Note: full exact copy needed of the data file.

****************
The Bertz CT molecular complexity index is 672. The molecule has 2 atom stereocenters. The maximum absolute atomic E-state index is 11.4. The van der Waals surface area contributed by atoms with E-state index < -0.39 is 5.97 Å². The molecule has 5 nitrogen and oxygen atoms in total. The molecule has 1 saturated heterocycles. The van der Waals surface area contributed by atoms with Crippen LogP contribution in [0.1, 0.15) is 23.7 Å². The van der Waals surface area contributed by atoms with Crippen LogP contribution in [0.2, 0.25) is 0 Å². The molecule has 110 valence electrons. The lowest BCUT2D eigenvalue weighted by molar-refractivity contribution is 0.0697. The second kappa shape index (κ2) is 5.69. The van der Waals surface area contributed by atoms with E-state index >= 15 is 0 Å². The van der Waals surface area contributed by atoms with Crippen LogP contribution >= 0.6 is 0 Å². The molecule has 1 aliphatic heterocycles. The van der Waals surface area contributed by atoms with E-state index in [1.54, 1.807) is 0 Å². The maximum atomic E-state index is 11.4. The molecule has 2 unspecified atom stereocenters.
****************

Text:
The Bertz CT molecular complexity index is 672. The molecule has 2 atom stereocenters. The maximum absolute atomic E-state index is 11.4. The van der Waals surface area contributed by atoms with E-state index < -0.39 is 5.97 Å². The molecule has 5 nitrogen and oxygen atoms in total. The molecule has 1 saturated heterocycles. The van der Waals surface area contributed by atoms with Crippen LogP contribution in [0.1, 0.15) is 23.7 Å². The van der Waals surface area contributed by atoms with Crippen LogP contribution in [0.2, 0.25) is 0 Å². The molecule has 110 valence electrons. The lowest BCUT2D eigenvalue weighted by molar-refractivity contribution is 0.0697. The second kappa shape index (κ2) is 5.69. The van der Waals surface area contributed by atoms with E-state index >= 15 is 0 Å². The van der Waals surface area contributed by atoms with Crippen LogP contribution >= 0.6 is 0 Å². The molecule has 1 aliphatic heterocycles. The van der Waals surface area contributed by atoms with E-state index in [1.54, 1.807) is 0 Å². The maximum atomic E-state index is 11.4. The molecule has 2 unspecified atom stereocenters.